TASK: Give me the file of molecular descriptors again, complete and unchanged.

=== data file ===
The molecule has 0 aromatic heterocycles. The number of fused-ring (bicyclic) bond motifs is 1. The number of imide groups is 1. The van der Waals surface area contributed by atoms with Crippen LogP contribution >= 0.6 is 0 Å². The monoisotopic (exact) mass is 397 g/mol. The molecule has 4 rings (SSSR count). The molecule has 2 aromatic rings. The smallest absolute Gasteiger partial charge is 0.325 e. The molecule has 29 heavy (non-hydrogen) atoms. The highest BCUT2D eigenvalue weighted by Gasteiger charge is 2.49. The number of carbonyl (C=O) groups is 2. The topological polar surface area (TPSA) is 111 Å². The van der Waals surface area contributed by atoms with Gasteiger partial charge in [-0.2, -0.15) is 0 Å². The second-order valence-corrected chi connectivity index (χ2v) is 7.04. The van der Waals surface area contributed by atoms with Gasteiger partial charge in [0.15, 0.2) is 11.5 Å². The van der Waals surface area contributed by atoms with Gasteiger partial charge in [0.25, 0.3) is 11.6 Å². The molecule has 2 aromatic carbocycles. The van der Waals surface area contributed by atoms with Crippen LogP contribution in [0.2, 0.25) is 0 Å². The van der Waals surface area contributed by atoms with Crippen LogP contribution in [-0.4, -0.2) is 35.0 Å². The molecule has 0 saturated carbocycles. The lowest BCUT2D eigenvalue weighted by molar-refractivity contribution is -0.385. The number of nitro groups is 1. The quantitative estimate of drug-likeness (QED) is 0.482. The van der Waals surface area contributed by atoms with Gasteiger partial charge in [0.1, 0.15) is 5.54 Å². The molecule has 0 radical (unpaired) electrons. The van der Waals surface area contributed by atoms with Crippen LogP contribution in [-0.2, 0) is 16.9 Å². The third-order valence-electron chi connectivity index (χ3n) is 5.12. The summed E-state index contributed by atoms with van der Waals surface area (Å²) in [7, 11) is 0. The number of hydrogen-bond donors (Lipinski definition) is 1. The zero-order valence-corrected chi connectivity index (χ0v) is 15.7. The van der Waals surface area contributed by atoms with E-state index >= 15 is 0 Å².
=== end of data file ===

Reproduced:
The molecule has 0 aromatic heterocycles. The number of fused-ring (bicyclic) bond motifs is 1. The number of imide groups is 1. The van der Waals surface area contributed by atoms with Crippen LogP contribution >= 0.6 is 0 Å². The monoisotopic (exact) mass is 397 g/mol. The molecule has 4 rings (SSSR count). The molecule has 2 aromatic rings. The smallest absolute Gasteiger partial charge is 0.325 e. The molecule has 29 heavy (non-hydrogen) atoms. The highest BCUT2D eigenvalue weighted by Gasteiger charge is 2.49. The number of carbonyl (C=O) groups is 2. The topological polar surface area (TPSA) is 111 Å². The van der Waals surface area contributed by atoms with Gasteiger partial charge in [-0.2, -0.15) is 0 Å². The second-order valence-corrected chi connectivity index (χ2v) is 7.04. The van der Waals surface area contributed by atoms with Gasteiger partial charge in [0.15, 0.2) is 11.5 Å². The van der Waals surface area contributed by atoms with Gasteiger partial charge in [0.25, 0.3) is 11.6 Å². The molecule has 2 aromatic carbocycles. The van der Waals surface area contributed by atoms with Crippen LogP contribution in [0.2, 0.25) is 0 Å². The van der Waals surface area contributed by atoms with Crippen LogP contribution in [-0.4, -0.2) is 35.0 Å². The molecule has 0 saturated carbocycles. The lowest BCUT2D eigenvalue weighted by molar-refractivity contribution is -0.385. The number of nitro groups is 1. The quantitative estimate of drug-likeness (QED) is 0.482. The van der Waals surface area contributed by atoms with Gasteiger partial charge in [0.1, 0.15) is 5.54 Å². The molecule has 0 radical (unpaired) electrons. The van der Waals surface area contributed by atoms with Crippen LogP contribution in [-0.2, 0) is 16.9 Å². The third-order valence-electron chi connectivity index (χ3n) is 5.12. The summed E-state index contributed by atoms with van der Waals surface area (Å²) in [7, 11) is 0. The number of hydrogen-bond donors (Lipinski definition) is 1. The zero-order valence-corrected chi connectivity index (χ0v) is 15.7. The van der Waals surface area contributed by atoms with E-state index >= 15 is 0 Å².